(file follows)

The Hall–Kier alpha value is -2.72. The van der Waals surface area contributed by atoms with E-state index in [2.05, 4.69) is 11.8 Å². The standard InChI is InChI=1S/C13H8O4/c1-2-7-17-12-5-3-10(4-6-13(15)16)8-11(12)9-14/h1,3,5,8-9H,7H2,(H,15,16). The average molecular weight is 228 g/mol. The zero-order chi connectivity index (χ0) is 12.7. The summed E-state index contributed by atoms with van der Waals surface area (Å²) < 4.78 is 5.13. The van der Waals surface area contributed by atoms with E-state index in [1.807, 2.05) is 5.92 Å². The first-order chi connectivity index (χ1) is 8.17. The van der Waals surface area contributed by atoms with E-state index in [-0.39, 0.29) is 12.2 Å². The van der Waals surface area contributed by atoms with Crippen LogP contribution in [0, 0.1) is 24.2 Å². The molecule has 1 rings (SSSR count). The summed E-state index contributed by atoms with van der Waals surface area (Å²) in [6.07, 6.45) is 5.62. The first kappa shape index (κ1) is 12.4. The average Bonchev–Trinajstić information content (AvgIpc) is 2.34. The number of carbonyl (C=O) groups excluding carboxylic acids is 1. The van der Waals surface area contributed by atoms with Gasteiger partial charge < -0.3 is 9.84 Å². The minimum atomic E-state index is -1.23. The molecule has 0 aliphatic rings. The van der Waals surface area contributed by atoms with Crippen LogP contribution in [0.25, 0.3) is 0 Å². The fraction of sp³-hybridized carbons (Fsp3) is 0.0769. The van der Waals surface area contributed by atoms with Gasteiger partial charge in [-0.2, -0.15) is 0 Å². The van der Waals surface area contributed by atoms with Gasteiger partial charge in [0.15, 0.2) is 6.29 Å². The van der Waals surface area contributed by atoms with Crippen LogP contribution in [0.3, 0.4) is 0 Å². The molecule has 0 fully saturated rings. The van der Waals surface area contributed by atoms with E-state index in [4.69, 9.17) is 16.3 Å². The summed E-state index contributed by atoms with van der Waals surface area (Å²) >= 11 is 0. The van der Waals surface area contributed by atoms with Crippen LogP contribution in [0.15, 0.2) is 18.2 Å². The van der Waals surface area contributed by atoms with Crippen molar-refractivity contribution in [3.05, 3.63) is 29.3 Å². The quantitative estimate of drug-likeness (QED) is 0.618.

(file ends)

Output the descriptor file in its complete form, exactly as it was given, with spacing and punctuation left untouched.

The Hall–Kier alpha value is -2.72. The van der Waals surface area contributed by atoms with E-state index in [2.05, 4.69) is 11.8 Å². The standard InChI is InChI=1S/C13H8O4/c1-2-7-17-12-5-3-10(4-6-13(15)16)8-11(12)9-14/h1,3,5,8-9H,7H2,(H,15,16). The average molecular weight is 228 g/mol. The zero-order chi connectivity index (χ0) is 12.7. The summed E-state index contributed by atoms with van der Waals surface area (Å²) < 4.78 is 5.13. The van der Waals surface area contributed by atoms with E-state index in [1.807, 2.05) is 5.92 Å². The first-order chi connectivity index (χ1) is 8.17. The van der Waals surface area contributed by atoms with E-state index in [-0.39, 0.29) is 12.2 Å². The van der Waals surface area contributed by atoms with Crippen LogP contribution in [0, 0.1) is 24.2 Å². The molecule has 1 rings (SSSR count). The summed E-state index contributed by atoms with van der Waals surface area (Å²) in [6.07, 6.45) is 5.62. The first kappa shape index (κ1) is 12.4. The average Bonchev–Trinajstić information content (AvgIpc) is 2.34. The number of carbonyl (C=O) groups excluding carboxylic acids is 1. The van der Waals surface area contributed by atoms with Gasteiger partial charge < -0.3 is 9.84 Å². The minimum atomic E-state index is -1.23. The molecule has 0 aliphatic rings. The van der Waals surface area contributed by atoms with Crippen LogP contribution in [0.25, 0.3) is 0 Å². The fraction of sp³-hybridized carbons (Fsp3) is 0.0769. The van der Waals surface area contributed by atoms with Gasteiger partial charge in [-0.2, -0.15) is 0 Å². The van der Waals surface area contributed by atoms with Gasteiger partial charge in [0.15, 0.2) is 6.29 Å². The van der Waals surface area contributed by atoms with Crippen LogP contribution in [0.3, 0.4) is 0 Å². The molecule has 0 fully saturated rings. The van der Waals surface area contributed by atoms with E-state index in [4.69, 9.17) is 16.3 Å². The summed E-state index contributed by atoms with van der Waals surface area (Å²) >= 11 is 0. The van der Waals surface area contributed by atoms with Crippen LogP contribution in [0.15, 0.2) is 18.2 Å². The van der Waals surface area contributed by atoms with Crippen molar-refractivity contribution in [3.05, 3.63) is 29.3 Å². The quantitative estimate of drug-likeness (QED) is 0.618.